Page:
Could the Charlie Hebdo attack be opening the eyes of some in the liberal media?
On his MSNBC show this evening, Ed Schultz surprisingly said "when something like [Charlie Hebdo] comes up, when you start talking about the militarization of police you start understand it a little bit or maybe to view it in a different light." Welcome to the real world, Ed.
If 16% of American conservatives supported suicide bombings and other violence against civilian targets, do you think the MSM would characterize that proportion as "minuscule" and fret that other conservatives were being "stained" as a result?
Yet on today's Morning Joe, there was Christopher Dickey, the Daily Beast's foreign editor, describing as "minuscule" the proportion of Muslims in France who support yesterday's kind of violence. Dickey worried that other Muslims in France will suffer a resultant "stain." But is the proportion truly "minuscule?" A Pew poll from 2007 found that 16% of Muslims in France support suicide attacks and other violence against civilian targets at least sometimes, including 6% supporting such attacks "often." With about six million Muslims in France, that potentially represents hundreds of thousands of people.
Howard Dean—that celebrated scholar of Islam—has weighed in on today's murderous rampage in Paris, declaring that he refuses to call the shooters in this and similar cases "Muslim terrorists."
According to Dean, the disregard for the lives of others that these terrorists display "is not what the Koran says." Dean's denial of the obvious puts him in the company of many liberals, most notably including President Obama, who after the beheading of James Foley declared that ISIS "speaks for no religion."
Although many of the images are striking and well worth viewing, there's also a dose of the liberal politics of the New York Times on display in its "Year in Pictures" in today's paper.
The very first photo sets the Times' tone, depicting a Ferguson demonstrator with hands up confronted by a heavily-armed phalanx of police. But it is the commentary accompanying another photo that really gives the Times' game away. Seen from the inside of a car, the text reads [emphasis added]: "Ignacio, an illegal immigrant, pulled into a convenience store in Tulsa, where a simple traffic stop could lead to deportation." Well, yes. Be the infraction large or small, drawing police attention can lead to the discovery that someone is in the country illegally and thus subject to deportation.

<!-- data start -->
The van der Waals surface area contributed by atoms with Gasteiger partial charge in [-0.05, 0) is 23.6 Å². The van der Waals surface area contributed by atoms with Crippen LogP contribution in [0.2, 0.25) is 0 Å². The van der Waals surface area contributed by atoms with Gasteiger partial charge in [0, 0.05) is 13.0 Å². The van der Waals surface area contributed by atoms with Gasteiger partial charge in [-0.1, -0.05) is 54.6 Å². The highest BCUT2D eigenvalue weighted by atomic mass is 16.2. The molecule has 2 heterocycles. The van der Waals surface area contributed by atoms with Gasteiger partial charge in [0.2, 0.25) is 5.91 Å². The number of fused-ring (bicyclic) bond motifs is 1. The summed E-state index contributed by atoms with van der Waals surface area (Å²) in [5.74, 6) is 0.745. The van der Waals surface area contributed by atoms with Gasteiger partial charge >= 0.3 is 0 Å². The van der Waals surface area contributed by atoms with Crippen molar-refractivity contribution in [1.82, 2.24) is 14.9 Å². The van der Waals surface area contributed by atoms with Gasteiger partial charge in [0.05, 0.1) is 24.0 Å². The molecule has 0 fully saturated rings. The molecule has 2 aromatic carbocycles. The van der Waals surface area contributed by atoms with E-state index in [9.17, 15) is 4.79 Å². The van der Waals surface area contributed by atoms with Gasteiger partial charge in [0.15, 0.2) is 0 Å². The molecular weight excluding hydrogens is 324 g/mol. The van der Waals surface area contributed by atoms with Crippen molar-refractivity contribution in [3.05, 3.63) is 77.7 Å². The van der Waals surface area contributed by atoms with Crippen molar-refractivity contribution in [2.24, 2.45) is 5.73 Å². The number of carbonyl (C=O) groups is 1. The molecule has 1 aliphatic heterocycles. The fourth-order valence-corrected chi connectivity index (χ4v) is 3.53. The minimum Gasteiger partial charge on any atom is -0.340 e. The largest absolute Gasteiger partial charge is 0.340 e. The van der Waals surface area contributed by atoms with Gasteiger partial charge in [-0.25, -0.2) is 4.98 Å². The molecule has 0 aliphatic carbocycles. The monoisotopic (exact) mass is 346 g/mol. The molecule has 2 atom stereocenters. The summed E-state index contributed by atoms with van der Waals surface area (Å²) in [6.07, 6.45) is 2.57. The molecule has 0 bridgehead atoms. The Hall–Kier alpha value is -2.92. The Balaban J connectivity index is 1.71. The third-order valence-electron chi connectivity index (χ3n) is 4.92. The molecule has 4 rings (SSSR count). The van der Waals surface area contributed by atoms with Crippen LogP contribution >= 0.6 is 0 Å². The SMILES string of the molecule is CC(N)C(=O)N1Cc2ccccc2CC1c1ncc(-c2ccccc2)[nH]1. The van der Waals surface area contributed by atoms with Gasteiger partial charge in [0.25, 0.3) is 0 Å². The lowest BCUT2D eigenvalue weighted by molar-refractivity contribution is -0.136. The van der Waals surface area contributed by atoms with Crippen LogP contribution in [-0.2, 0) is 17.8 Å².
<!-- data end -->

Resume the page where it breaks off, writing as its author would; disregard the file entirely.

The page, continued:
Couldn't the New York Times give it a rest on Christmas Day and feature a column by a believing Christian? No, it couidn't.
Instead, believers who blunder onto the online op-ed page today are hit with a lead column entitled "Religion Without God." And just in case you didn't get the message, there's a second column called "An Atheist’s Christmas Dream."
It's good that we live in a country where citizens feel free to criticize elected officials to their face. Just wondering, though: when was the last time that freedom was exercised on MSNBC to tell a Dem official that something he said was "inane?"
On today's Morning Joe, Donny Deutsch angrily asked Republican Rep. Mario Diaz-Balart of Miami "why do you say an inane thing like that?" Deutsch's diss came in the context of a heated exchange in which Diaz-Balart told Donny that his notion that the Cuba deal was "liberating" for the Cuban people was "naive" and that Deutsch was living "in la-la land." Deutsch later retaliated, calling Diaz-Balart naive.
Mark Halperin claims that the MSM has an "anti-Clinton bias." That might send the blood pressure of a Newsbusters reader rocketing. But before downing a diuretic, consider what he and John Heilemann had to say on their Bloomberg TV show today.
Halperin and Heilemann were riffing off the New York Times report that Hillary's State Department permitted a rich Ecuadorian woman to enter the US after her family donated big bucks to Dem campaigns. According to the Bloomberg duo, there are 20-30 such stories out there, and the media will be eager to research them, with Hillary's scalp being a prime prize for an enterprising investigative reporter.
Joe Scarborough has a warning for conservatives: going after Jeb Bush will make him more likely to run for president.
According to Scarborough, speaking on today's Morning Joe, Jeb is "his mother's son," "kind of "cranky" and "rough around the edges." If conservatives think they will drive Jeb out of the race by attacking him, "they've got him played exactly backwards." To the contrary, conservative attacks will make Jeb more likely to run "to prove them wrong."
With 2015 only a couple of weeks away, Ed Schultz just managed to sneak under the wire in the race for Most Inane Question of the Year by an MSNBC Host. Speaking to Valerie Plame's husband Joe Wilson on the The Ed Show this evening, Schultz suggested: "Your wife was outed by the Vice-President and now he's saying he has no problem with torture. How do you feel about that? I mean isn't it torture what your family went through?"
Wilson wasn't wacky enough to bite on Ed's bait, but in other comments made clear that he would like to see Cheney prosecuted in international and/or domestic courts.
So who's crazy now? In 2011, the MSM mercilessly mocked Michele Bachmann for saying that if she became president, gas prices would fall to under $2/gallon. Typical was Time magazine, which called her prediction "fantasy." Time mocked Bachmann's drill, baby, drill policy, sniffing that if implemented, "prices at the pump might drop a whole 3 cents a gallon."
But on CBS This Morning, there was top oil analyst Tom Kloza, saying that by Christmas, gas prices would be in the range of . . . $1.99-2.29 [I saw $2.18 here in Texas yesterday]. So who's crazy now, and where does Bachmann go to get her apology from the MSM that so mercilessly mocked her?